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Trop Anim Health Prod. 2012 Oct;44(7):1575-9. doi: 10.1007/s11250-012-0108-2. Epub 2012 Mar 3.

Brucellosis due to Brucella suis in a swine herd associated with a human clinical case in the State of São Paulo, Brazil.

Author information

1
Unidade Jatobá, Laboratório de Sanidade Animal, Universidade Federal de Goiás, Rodovia BR 364, km 192, n.3800, Setor Parque Industrial, Jataí, Goiás, Brazil. raphaellabrasil@hotmail.com

Abstract

Brucella suis has been recognized as the major etiological agent of human brucellosis in areas free from Brucella melitensis infection. However, with changes in swine management, the occurrence of swine brucellosis has decreased as has the human incidence of B. suis infection. A swine brucellosis outbreak within a herd from Jaboticabal (São Paulo, Brazil) was detected in July 2006. The herd comprised approximately 300 sows and 1,500 finishing animals. Many sows within this herd experienced abortions, while others exhibited vaginal discharge; three sows suffered posterior paralysis. Among 271 sows, 254 (93.7%) tested positive for brucellosis by complement fixation, and among 62 randomly bled finishing animals, 17 (27.4%) also tested positive. The B. suis biovar 1 was cultured from 14 aborted fetuses and six sows. Brucella was identified using routine methods. Fourteen farm workers were tested using agglutination tests, with three workers showing evidence of Brucella antibody titers. A 39-year-old woman, who worked with maternal pigs and had direct contact with aborted fetuses, presented an agglutinating titer of 480 IU/mL and displayed clinical signs of infection. Our findings suggest that despite a reduction of swine brucellosis throughout Brazil, B. suis infection still occurs, thereby posing a zoonotic risk.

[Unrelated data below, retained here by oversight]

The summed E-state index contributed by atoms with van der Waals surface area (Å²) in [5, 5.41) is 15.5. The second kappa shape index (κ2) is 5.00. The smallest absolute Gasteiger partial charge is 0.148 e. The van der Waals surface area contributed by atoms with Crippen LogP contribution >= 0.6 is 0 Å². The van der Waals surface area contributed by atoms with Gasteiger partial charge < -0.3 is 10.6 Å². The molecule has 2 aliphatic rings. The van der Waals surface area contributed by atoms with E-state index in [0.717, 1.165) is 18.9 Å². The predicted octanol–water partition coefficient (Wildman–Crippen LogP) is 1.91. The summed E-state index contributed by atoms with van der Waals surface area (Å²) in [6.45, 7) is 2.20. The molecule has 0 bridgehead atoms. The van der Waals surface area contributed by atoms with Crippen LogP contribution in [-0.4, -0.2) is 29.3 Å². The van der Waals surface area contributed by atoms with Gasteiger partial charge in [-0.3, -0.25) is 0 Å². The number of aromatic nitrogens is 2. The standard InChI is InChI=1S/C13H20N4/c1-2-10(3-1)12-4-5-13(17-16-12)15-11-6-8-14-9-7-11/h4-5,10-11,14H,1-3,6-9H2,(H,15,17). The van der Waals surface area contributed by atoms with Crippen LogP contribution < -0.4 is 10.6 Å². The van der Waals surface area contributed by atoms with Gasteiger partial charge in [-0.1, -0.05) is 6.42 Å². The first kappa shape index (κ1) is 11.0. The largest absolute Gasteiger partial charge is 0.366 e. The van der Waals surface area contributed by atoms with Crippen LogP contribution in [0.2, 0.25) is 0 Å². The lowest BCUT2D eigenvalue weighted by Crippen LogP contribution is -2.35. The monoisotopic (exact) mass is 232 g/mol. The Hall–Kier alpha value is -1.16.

PMID:
22388711
DOI:
10.1007/s11250-012-0108-2
[Indexed for MEDLINE]

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